is for
Dan Flavin

In May 1996, Don Giulio Greco of the Santa Maria Annunciata Church in Chiesa Rossa, Milan, wrote to the American artist Dan Flavin (1933-1996), whose work he had recently seen at the home of Count Giuseppe Panza in Varese. The neo-Roman style church, designed by the Italian architect Giovanni Muzio in the 1930s, had been recently renovated, but the priest felt it still lacked a “ray of light”, “a beacon of hope” for the run-down neighbourhood on the outskirts of the city, troubled by poverty and ethnic tensions. He felt that there was an “exceptional spirituality” in Flavin’s work, so he made the decision to reach out, writing “I’d be delighted if someone like you could help us to find an ambiance in our church. By ‘ambiance,’ I mean a living space, a place inhabited by the Word.” Flavin appreciated the passion of Greco’s letter, and sent his studio assistant to take photos and measure the space, as he himself was too sick with diabetes to travel. Indeed, he signed off on the final specs for the project from his Long Island hospital bed in November 1996, only two days before he died. The work was finally realised a year later by the Fondazione Prada in collaboration with the Dia Center for the Arts and the Dan Flavin Estate.

The site-specific installation, which remains in place to this day, is a transcendent one. Flavin’s signature fluorescent lights provide the only illumination inside the church and permeate the entire space, transforming the plainness of the church’s austere architecture into coloured pools of light, which spill from the church’s arched windows onto the street. Upon entering you are at once bathed in an otherworldly, vibrant blue, as if you have stepped into an Yves Klein painting.  The nave’s vaulted ceiling is illuminated in a bright turquoise, like a tropical ocean. As you proceed down the aisle towards the transept, the light becomes purplish, then pink, before ending in the golden yellow glow of the apse, in a chromatic progression meant to invoke the progression of light from night through dawn to daylight. Once you step back onto the street, the effect of the strong blue light is such that everything you see is tinged with the same peachy pink as the sunrise.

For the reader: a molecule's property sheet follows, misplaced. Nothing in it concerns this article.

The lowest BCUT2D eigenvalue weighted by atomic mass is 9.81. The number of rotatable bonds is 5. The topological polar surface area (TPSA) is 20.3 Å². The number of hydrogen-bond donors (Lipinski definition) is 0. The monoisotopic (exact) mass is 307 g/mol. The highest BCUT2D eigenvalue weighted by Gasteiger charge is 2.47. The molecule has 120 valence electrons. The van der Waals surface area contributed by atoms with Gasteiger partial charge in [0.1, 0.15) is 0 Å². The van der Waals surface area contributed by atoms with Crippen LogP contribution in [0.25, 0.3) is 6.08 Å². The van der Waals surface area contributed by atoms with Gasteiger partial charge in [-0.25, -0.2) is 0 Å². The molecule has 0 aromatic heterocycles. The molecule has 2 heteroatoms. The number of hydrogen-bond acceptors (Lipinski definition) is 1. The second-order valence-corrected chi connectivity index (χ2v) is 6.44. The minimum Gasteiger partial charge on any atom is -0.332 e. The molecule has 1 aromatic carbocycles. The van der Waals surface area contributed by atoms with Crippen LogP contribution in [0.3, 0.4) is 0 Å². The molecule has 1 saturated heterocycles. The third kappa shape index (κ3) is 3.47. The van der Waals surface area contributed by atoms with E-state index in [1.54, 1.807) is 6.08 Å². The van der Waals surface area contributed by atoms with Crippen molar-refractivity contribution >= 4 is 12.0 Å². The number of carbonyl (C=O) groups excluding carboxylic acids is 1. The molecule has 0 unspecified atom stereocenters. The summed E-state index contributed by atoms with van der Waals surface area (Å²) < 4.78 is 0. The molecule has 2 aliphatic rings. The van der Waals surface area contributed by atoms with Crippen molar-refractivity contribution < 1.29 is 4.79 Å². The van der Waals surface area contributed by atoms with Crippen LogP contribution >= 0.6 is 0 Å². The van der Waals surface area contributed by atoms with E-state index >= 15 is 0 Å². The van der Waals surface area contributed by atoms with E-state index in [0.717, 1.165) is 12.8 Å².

As Michael Govan once wrote, “it is no subtle irony that Flavin’s career of light art began with ‘icons’ and ended with a design for the interior of a church, when the artist never allowed symbolic or spiritual interpretation of his work.” It is true that Flavin, who once trained for the priesthood, rejected an association with the spiritual in his work, and while he had placed his works in religious buildings before, they had always been deconsecrated ones. “My icons,” he wrote, “do not raise up the Blessed Saviour in elaborate cathedrals, they are constructed concentrations celebrating barren rooms. They bring a limited light.” The artworks for which he is most known uphold the rational simplicity of what his friend the artist Donald Judd called “the specific object.” His art, he famously maintained, “is what it is and it ain’t nothing else”. And yet this, his last installation, certainly brings a quiet sense of metaphysical contemplation to Flavin’s otherwise minimalist work.

— Natasha Rosenblatt


Detail from Dan Flavin’s light installation at Santa Maria Annunciata Church in Chiesa Rossa, Milan, 1997.